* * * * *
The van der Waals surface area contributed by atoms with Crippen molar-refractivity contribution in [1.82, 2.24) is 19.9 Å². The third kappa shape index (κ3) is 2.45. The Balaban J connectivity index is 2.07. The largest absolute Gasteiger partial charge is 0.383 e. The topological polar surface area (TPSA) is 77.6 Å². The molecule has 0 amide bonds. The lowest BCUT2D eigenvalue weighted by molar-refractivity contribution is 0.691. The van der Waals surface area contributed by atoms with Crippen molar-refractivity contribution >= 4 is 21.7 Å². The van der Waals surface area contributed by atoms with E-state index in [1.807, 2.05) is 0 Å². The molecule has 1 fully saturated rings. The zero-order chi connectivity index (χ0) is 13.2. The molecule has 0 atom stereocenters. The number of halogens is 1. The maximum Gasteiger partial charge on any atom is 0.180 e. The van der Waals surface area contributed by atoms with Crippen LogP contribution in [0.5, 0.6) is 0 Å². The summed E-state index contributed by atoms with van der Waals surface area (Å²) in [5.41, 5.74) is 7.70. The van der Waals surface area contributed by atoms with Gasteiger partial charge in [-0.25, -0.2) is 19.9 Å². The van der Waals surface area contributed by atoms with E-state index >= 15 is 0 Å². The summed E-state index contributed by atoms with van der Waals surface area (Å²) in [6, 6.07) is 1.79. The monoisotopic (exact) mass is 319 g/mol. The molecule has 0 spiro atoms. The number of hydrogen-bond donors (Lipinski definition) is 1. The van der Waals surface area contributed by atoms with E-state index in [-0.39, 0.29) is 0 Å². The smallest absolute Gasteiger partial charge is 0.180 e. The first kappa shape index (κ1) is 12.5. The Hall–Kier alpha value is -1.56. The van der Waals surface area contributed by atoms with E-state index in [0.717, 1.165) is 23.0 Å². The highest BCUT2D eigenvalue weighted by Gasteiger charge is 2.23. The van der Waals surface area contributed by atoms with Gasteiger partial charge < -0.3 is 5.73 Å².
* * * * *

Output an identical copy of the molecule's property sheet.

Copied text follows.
The van der Waals surface area contributed by atoms with Crippen molar-refractivity contribution in [1.82, 2.24) is 19.9 Å². The third kappa shape index (κ3) is 2.45. The Balaban J connectivity index is 2.07. The largest absolute Gasteiger partial charge is 0.383 e. The topological polar surface area (TPSA) is 77.6 Å². The molecule has 0 amide bonds. The lowest BCUT2D eigenvalue weighted by molar-refractivity contribution is 0.691. The van der Waals surface area contributed by atoms with Crippen molar-refractivity contribution >= 4 is 21.7 Å². The van der Waals surface area contributed by atoms with E-state index in [1.807, 2.05) is 0 Å². The molecule has 1 fully saturated rings. The zero-order chi connectivity index (χ0) is 13.2. The molecule has 0 atom stereocenters. The number of halogens is 1. The maximum Gasteiger partial charge on any atom is 0.180 e. The van der Waals surface area contributed by atoms with Crippen LogP contribution in [0.5, 0.6) is 0 Å². The summed E-state index contributed by atoms with van der Waals surface area (Å²) in [5.41, 5.74) is 7.70. The van der Waals surface area contributed by atoms with Gasteiger partial charge in [-0.25, -0.2) is 19.9 Å². The van der Waals surface area contributed by atoms with E-state index >= 15 is 0 Å². The summed E-state index contributed by atoms with van der Waals surface area (Å²) in [6, 6.07) is 1.79. The monoisotopic (exact) mass is 319 g/mol. The molecule has 0 spiro atoms. The number of hydrogen-bond donors (Lipinski definition) is 1. The van der Waals surface area contributed by atoms with E-state index in [-0.39, 0.29) is 0 Å². The smallest absolute Gasteiger partial charge is 0.180 e. The first kappa shape index (κ1) is 12.5. The Hall–Kier alpha value is -1.56. The van der Waals surface area contributed by atoms with E-state index in [0.717, 1.165) is 23.0 Å². The highest BCUT2D eigenvalue weighted by Gasteiger charge is 2.23. The van der Waals surface area contributed by atoms with Gasteiger partial charge < -0.3 is 5.73 Å².